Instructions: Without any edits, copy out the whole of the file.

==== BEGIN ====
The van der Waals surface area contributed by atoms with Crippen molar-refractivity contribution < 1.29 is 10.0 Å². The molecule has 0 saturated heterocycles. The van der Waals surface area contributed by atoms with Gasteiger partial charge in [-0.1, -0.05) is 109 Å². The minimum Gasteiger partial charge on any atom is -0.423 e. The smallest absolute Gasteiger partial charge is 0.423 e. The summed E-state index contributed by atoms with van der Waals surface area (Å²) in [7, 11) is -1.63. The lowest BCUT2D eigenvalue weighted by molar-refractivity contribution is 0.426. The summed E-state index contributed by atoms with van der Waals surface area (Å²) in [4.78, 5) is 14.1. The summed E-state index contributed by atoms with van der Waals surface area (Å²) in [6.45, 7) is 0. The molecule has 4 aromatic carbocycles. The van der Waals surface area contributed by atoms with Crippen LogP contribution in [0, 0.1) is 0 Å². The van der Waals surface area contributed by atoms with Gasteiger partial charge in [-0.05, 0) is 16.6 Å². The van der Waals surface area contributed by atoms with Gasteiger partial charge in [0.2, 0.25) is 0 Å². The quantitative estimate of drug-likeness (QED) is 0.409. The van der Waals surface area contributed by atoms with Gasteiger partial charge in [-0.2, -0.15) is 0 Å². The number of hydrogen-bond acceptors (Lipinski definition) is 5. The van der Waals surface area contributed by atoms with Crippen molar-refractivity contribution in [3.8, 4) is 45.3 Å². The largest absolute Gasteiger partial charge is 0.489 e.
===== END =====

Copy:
The van der Waals surface area contributed by atoms with Crippen molar-refractivity contribution < 1.29 is 10.0 Å². The molecule has 0 saturated heterocycles. The van der Waals surface area contributed by atoms with Gasteiger partial charge in [-0.1, -0.05) is 109 Å². The minimum Gasteiger partial charge on any atom is -0.423 e. The smallest absolute Gasteiger partial charge is 0.423 e. The summed E-state index contributed by atoms with van der Waals surface area (Å²) in [7, 11) is -1.63. The lowest BCUT2D eigenvalue weighted by molar-refractivity contribution is 0.426. The summed E-state index contributed by atoms with van der Waals surface area (Å²) in [4.78, 5) is 14.1. The summed E-state index contributed by atoms with van der Waals surface area (Å²) in [6.45, 7) is 0. The molecule has 4 aromatic carbocycles. The van der Waals surface area contributed by atoms with Crippen LogP contribution in [0, 0.1) is 0 Å². The van der Waals surface area contributed by atoms with Gasteiger partial charge in [-0.05, 0) is 16.6 Å². The van der Waals surface area contributed by atoms with Gasteiger partial charge in [0.2, 0.25) is 0 Å². The quantitative estimate of drug-likeness (QED) is 0.409. The van der Waals surface area contributed by atoms with Gasteiger partial charge in [-0.2, -0.15) is 0 Å². The number of hydrogen-bond acceptors (Lipinski definition) is 5. The van der Waals surface area contributed by atoms with Crippen molar-refractivity contribution in [3.8, 4) is 45.3 Å². The largest absolute Gasteiger partial charge is 0.489 e.